by Paul Buchheit Published on Monday, April 16, 2012
The wealthiest Americans believe they've earned their money through hard work and innovation, and that they're the most productive members of society. For the most part they're wrong. As the facts below will show, they're not nearly as productive as middle-class workers. Yet they've taken almost all the new income over the past 30 years
Any one of these five reasons should reinforce the belief that the rich should be paying a LOT more in taxes.
1. They've Taken All the Middle Class Wage Increases
In 1980 the richest 1% of America took one of every fifteen post-tax income dollars. Now, according to IRS figures, they take THREE of every fifteen (doc) post-tax income dollars. They've tripled their cut of America's income pie. That's a trillion extra dollars a year.
For every dollar the richest 1% earned in 1980, they've added three more dollars. The poorest 90% have added ONE CENT.
Yet the average American factory worker, according to Berkeley economist Enrico Moretti, produces $180,000 worth of goods a year, more than three times what he or she produced in 1978, in inflation-adjusted dollars.
So workers have TRIPLED their productivity over 30 years while the richest 1% have TRIPLED their share of income. Worker pay remained flat as the top 10% took almost all the productivity gains since 1980.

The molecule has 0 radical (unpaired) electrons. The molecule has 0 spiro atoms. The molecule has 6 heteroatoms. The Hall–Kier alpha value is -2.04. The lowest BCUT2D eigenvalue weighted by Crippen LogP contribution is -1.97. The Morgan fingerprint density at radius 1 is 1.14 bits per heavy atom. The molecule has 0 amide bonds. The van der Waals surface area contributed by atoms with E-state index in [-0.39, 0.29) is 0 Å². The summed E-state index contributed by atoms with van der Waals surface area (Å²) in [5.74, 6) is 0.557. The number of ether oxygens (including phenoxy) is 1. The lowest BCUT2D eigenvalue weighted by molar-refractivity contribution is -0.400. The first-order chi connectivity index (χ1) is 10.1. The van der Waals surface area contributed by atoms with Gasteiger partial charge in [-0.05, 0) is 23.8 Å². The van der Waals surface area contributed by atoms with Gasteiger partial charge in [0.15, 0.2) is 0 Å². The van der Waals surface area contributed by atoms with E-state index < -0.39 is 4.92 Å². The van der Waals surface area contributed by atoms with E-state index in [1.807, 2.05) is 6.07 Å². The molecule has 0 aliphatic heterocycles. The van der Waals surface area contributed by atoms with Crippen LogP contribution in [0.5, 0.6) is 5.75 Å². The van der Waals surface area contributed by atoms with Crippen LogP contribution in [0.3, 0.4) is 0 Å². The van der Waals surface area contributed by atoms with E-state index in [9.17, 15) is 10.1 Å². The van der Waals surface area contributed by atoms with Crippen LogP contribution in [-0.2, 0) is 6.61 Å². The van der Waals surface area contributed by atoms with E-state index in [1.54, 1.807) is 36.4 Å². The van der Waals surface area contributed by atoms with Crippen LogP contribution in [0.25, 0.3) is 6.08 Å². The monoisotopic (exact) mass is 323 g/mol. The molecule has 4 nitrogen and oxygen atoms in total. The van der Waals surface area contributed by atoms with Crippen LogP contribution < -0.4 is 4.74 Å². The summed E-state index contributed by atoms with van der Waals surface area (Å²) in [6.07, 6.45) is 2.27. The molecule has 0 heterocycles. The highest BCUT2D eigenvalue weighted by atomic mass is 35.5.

2. They've Mismanaged Key American Industries .....
3. They've Benefited from 50 Years of Public Research
The very rich have made their fortunes in good part because of taxpayer-funded research at the Defense Advanced Research Projects Agency (the Internet), the National Institute of Health, the National Science Foundation, and numerous other government agencies. .....
4. They've Increased Their Incomes By Not Paying Taxes .....
5. They've Contributed Little to Society
The richest individuals and corporations have shown little regard for the majority of Americans who depend on sound financial management for their economic security. According to sources such as the New York Times and ProPublica, Wall Street firms including JPMorgan, Citigroup, Bank of America, and Goldman Sachs have been repeatedly charged with fraud only to avoid punishment by paying a fraction of their profits in fines.
Financial insiders have figured out how to cheat other investors by timing the purchase of a stock option to precede good corporate news, timing the sale of a stock option to precede bad corporate news, and changing the purchase date (pdf) on a stock option to a time when the price was lower.
tags: income distribution, income inequality